André Morisset (23.8.1898—29.3.1982) was the Mother’s only son. His father Henri Morisset (6.4.1870—15.11.1956) was a noted French artist. Having received his early education at Lycee Chaptal School, André joined the army in October 1916 as an artillery officer and participated in the First World War. He received, as a reward for his bravery and contribution, several titles of honour which included the Cross of the War 1914-1918 (which he received just after the War), the Cross of the Voluntary Fighters and Chevalier of the Legion of Honour (these were received after 1935). In December 1919, he joined École Polytechnique and obtained the title of Ancien éléve de l’ecole polytechnique in August 1921, after which he joined Le Carbone-Lorraine. He was the director of a factory making batteries and other electrical materials for Le Carbone-Lorraine from 1926 to 1939. Later he joined the Industrial Company of Battery Cells and became the honorary President of the company. He was also associated with several foreign and international organizations and established himself very well in the elite society of Paris. On 10 September 1923, he married Wanda and was blessed with two daughters Janine (7.11.1924 — 13.6.2018) and Francoise (19.6.1931—15.3.2008) who was better known as Pournaprema. He visited Sri Aurobindo Ashram for the first time in 1949 and met the Mother after a gap of thirty-three years. In 1956, André established the Sri Aurobindo Study Centre; this organization sent teaching materials, class textbooks and other objects to the Ashram School. In that very year, he established the Franco-Indian Union Association with the view of developing commercial, industrial and technological exchanges between France and India. As the Mother wanted India and France to collaborate with each other and show the rest of the world what they are capable of achieving, André worked to realize her dreams. After the demise of Pavitra in 1969, André became the de facto Director of the Sri Aurobindo International Centre of Education and the Mother gave all Her directions through him. When Auroville was established in 1968, he became a channel of communication between Auroville and the Mother.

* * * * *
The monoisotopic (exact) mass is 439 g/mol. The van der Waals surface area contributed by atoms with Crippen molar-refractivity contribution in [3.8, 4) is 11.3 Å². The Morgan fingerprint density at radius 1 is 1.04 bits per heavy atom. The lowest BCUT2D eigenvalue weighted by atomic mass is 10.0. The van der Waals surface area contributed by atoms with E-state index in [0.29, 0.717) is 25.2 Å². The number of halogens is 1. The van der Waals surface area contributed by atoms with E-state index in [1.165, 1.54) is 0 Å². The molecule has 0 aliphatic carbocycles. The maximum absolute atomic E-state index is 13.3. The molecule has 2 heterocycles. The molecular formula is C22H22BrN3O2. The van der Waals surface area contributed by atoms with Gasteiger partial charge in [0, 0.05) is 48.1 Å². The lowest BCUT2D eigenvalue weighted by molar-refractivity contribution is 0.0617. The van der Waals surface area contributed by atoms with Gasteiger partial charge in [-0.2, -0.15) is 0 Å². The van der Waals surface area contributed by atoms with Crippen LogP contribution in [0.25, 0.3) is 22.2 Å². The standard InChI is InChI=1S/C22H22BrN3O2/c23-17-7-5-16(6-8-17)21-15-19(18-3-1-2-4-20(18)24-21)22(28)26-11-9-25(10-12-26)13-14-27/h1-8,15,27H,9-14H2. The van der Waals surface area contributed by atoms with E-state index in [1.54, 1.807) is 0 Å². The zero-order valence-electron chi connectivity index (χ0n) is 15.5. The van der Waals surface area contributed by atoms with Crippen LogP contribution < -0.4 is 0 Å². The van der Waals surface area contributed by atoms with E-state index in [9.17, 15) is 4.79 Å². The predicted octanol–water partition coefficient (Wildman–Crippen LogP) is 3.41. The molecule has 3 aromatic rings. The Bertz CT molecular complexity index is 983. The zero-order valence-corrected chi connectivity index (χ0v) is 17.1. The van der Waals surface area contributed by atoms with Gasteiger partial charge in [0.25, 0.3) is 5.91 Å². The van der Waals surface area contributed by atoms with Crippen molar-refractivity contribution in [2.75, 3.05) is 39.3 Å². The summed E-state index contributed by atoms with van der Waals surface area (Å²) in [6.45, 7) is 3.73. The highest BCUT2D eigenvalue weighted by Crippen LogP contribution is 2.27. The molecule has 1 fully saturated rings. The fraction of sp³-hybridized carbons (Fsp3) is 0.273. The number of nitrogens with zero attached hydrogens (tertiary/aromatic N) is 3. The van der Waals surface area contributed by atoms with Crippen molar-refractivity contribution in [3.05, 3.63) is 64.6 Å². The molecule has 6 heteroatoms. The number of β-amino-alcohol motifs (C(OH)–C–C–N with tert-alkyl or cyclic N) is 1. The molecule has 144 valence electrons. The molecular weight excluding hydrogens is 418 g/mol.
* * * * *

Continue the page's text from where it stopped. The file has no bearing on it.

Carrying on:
We take the opportunity to publish the texts of three talks delivered by André Morisset—two at Sri Aurobindo International Centre of Education and one at Sri Aurobindo Pathamandir, Kolkata—in the website of Overman Foundation. The texts of the said talks were gifted to our Archives by the late Pournaprema, André Morisset’s youngest daughter.